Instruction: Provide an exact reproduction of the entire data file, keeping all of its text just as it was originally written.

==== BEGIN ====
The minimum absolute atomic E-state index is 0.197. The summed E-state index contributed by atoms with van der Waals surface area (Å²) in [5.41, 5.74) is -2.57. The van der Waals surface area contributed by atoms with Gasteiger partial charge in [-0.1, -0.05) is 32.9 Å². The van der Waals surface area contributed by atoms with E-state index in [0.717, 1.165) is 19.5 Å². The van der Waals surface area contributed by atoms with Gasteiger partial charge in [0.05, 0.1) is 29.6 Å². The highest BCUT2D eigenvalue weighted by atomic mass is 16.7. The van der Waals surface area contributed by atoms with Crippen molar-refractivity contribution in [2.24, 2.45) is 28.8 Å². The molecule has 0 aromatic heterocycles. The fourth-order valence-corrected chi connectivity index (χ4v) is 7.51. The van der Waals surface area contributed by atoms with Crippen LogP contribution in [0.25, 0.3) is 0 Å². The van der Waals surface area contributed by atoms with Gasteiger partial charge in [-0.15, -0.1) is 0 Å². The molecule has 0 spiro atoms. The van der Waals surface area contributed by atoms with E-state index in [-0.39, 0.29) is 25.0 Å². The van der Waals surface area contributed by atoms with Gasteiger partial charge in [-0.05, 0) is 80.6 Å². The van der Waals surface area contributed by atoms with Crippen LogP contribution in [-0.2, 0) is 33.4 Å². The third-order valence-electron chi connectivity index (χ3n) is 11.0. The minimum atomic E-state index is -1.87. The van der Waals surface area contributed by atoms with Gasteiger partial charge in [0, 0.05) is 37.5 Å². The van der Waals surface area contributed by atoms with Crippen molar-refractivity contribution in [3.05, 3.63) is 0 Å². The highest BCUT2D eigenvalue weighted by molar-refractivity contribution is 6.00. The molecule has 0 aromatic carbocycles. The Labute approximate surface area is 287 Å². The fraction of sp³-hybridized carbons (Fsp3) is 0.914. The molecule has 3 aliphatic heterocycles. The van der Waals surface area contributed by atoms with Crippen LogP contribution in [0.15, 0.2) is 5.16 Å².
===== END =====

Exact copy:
The minimum absolute atomic E-state index is 0.197. The summed E-state index contributed by atoms with van der Waals surface area (Å²) in [5.41, 5.74) is -2.57. The van der Waals surface area contributed by atoms with Gasteiger partial charge in [-0.1, -0.05) is 32.9 Å². The van der Waals surface area contributed by atoms with E-state index in [0.717, 1.165) is 19.5 Å². The van der Waals surface area contributed by atoms with Gasteiger partial charge in [0.05, 0.1) is 29.6 Å². The highest BCUT2D eigenvalue weighted by atomic mass is 16.7. The van der Waals surface area contributed by atoms with Crippen molar-refractivity contribution in [2.24, 2.45) is 28.8 Å². The molecule has 0 aromatic heterocycles. The fourth-order valence-corrected chi connectivity index (χ4v) is 7.51. The van der Waals surface area contributed by atoms with Crippen LogP contribution in [0.25, 0.3) is 0 Å². The van der Waals surface area contributed by atoms with Gasteiger partial charge in [-0.15, -0.1) is 0 Å². The molecule has 0 spiro atoms. The van der Waals surface area contributed by atoms with E-state index in [-0.39, 0.29) is 25.0 Å². The van der Waals surface area contributed by atoms with Gasteiger partial charge in [-0.05, 0) is 80.6 Å². The van der Waals surface area contributed by atoms with Crippen LogP contribution in [-0.2, 0) is 33.4 Å². The third-order valence-electron chi connectivity index (χ3n) is 11.0. The minimum atomic E-state index is -1.87. The van der Waals surface area contributed by atoms with Gasteiger partial charge in [0, 0.05) is 37.5 Å². The van der Waals surface area contributed by atoms with Crippen molar-refractivity contribution in [3.05, 3.63) is 0 Å². The highest BCUT2D eigenvalue weighted by molar-refractivity contribution is 6.00. The molecule has 0 aromatic carbocycles. The Labute approximate surface area is 287 Å². The fraction of sp³-hybridized carbons (Fsp3) is 0.914. The molecule has 3 aliphatic heterocycles. The van der Waals surface area contributed by atoms with Crippen LogP contribution in [0.15, 0.2) is 5.16 Å².